The pandemic eviction moratorium is over in Illinois, but there is still help available

rent money envelope
In this April 1, 2020, file photo, a paper envelope written with the words "Rent Money $" is left tucked in a lighting pole in Los Angeles. Illinois Gov. J.B. Pritzker said last week that more than $443 million in emergency rental assistance has been paid to households throughout the state. An additional $500 million in assistance will open up later this year. Damian Dovarganes / Associated Press
rent money envelope
In this April 1, 2020, file photo, a paper envelope written with the words "Rent Money $" is left tucked in a lighting pole in Los Angeles. Illinois Gov. J.B. Pritzker said last week that more than $443 million in emergency rental assistance has been paid to households throughout the state. An additional $500 million in assistance will open up later this year. Damian Dovarganes / Associated Press

The pandemic eviction moratorium is over in Illinois, but there is still help available

The Illinois eviction moratorium is officially over.

Another sunset in the moratorium’s phaseout has now been lifted, but there’s still hundreds of millions of dollars in the pipeline to help struggling tenants and landlords.

As of Oct. 3, protections ended for renters who declared they were impacted by COVID-19, which means the prohibition on eviction trials for this group is now expired. Landlord eviction filings were allowed to resume in August — but they weren’t enforceable. Now, they are.

“If people get court papers — I know it seems scary — but they should go to court,” said Michelle Gilbert, legal director for the Lawyers’ Committee for Better Housing, who’s leading an eviction prevention project. “There will be someone who is available to talk to them right away. There are resources available that have never been available before.”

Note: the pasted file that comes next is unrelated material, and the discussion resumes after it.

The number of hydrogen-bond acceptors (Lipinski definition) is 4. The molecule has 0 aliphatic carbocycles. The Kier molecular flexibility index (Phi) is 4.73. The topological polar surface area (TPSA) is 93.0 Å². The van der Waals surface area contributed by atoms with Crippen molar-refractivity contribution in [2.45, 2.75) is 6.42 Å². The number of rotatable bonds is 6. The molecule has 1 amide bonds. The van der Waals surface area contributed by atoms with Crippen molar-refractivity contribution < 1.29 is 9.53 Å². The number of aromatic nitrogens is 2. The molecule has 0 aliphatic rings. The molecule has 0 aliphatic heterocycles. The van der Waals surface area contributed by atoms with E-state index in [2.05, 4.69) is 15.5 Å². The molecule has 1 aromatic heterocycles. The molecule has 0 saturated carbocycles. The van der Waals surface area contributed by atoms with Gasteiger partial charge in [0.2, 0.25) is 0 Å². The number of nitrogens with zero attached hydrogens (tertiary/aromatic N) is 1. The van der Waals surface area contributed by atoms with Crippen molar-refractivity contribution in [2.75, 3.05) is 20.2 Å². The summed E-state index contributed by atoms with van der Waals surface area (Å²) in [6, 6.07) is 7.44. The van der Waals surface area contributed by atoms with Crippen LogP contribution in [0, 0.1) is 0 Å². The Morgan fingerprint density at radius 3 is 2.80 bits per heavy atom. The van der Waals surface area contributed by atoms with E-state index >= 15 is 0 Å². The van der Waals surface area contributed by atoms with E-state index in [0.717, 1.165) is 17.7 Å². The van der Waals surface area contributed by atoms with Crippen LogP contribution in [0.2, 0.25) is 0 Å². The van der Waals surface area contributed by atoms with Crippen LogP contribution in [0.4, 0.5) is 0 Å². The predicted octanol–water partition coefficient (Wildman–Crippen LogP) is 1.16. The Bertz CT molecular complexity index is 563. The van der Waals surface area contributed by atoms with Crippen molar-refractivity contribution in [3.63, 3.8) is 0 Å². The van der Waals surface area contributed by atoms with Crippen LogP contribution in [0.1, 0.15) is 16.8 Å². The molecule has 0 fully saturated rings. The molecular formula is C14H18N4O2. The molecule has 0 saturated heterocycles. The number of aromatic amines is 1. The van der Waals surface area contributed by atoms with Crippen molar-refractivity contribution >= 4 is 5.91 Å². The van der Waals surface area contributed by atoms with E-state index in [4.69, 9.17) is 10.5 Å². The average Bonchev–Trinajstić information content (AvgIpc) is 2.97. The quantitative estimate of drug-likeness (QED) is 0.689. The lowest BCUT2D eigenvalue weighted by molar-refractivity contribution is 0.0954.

Gov. JB Pritzker said last week that more than $443 million of $500 million in emergency rental assistance has been paid to households in every county in need. Illinois is one of the highest providers of rental assistance in the country, according to the U.S. Treasury Department.

There is still an additional $500 million that will open up later this year. Landlords and tenants apply together and can receive up to $25,000 covering 12 months of back rent and up to three months of future rent.

“I understand there’s been stress and strife, but actually we have lots and lots of stories of landlords helping tenants to apply and tenants encouraging their landlords to apply,” said Kristin Faust, executive director of the Illinois Housing Development Authority (IHDA).

“The landlords don’t want to evict. It’s a big hassle,” Faust said. “You’d rather just have a paying tenant. It costs you money to evict and to turn over the unit.”

IHDA has partnered with community groups and legal aid all over the state to spread the word.

“We don’t want to miss anybody. We’re trying to create a safety net for everybody because we’re really trying to keep everybody housed,” Faust said.

Mike Glasser is president of the Neighborhood Building Owners Alliance, and he owns property in Chicago and DuPage County. So far, he has recovered $20,000 in back rent and is scheduled to receive another $10,000.

But he still worries.

“As more and more tenants know that there’s emergency rental assistance available, those that need that money will continue to seek it out. And there are tenants who don’t necessarily need that money,” Glasser said. “They have the means and the wherewithal to come up with the rent on their own and might choose not to. And it’s a very challenging thing now to come at us.”

The protections currently in place are for people affected financially by COVID-19. Since August 1, the Cook County Sheriff’s Office has enforced 309 court-ordered evictions against individuals the courts deemed to be non-covered by the pandemic.

Gilbert said people are still struggling as the economy hasn’t bounced back — especially for people of color — and those families are concerned about how they will pay rent going forward.

“I still talk to a lot of tenants who are either unemployed, or they’re not working as much as they had previously worked, which makes a lot of sense to me, as I walk around the Loop,” Gilbert said. “There are just so many empty stores and stores that have gone out of business.”

Natalie Moore is a reporter on WBEZ’s Race, Class and Communities desk. You can follow her on Twitter at @natalieymoore.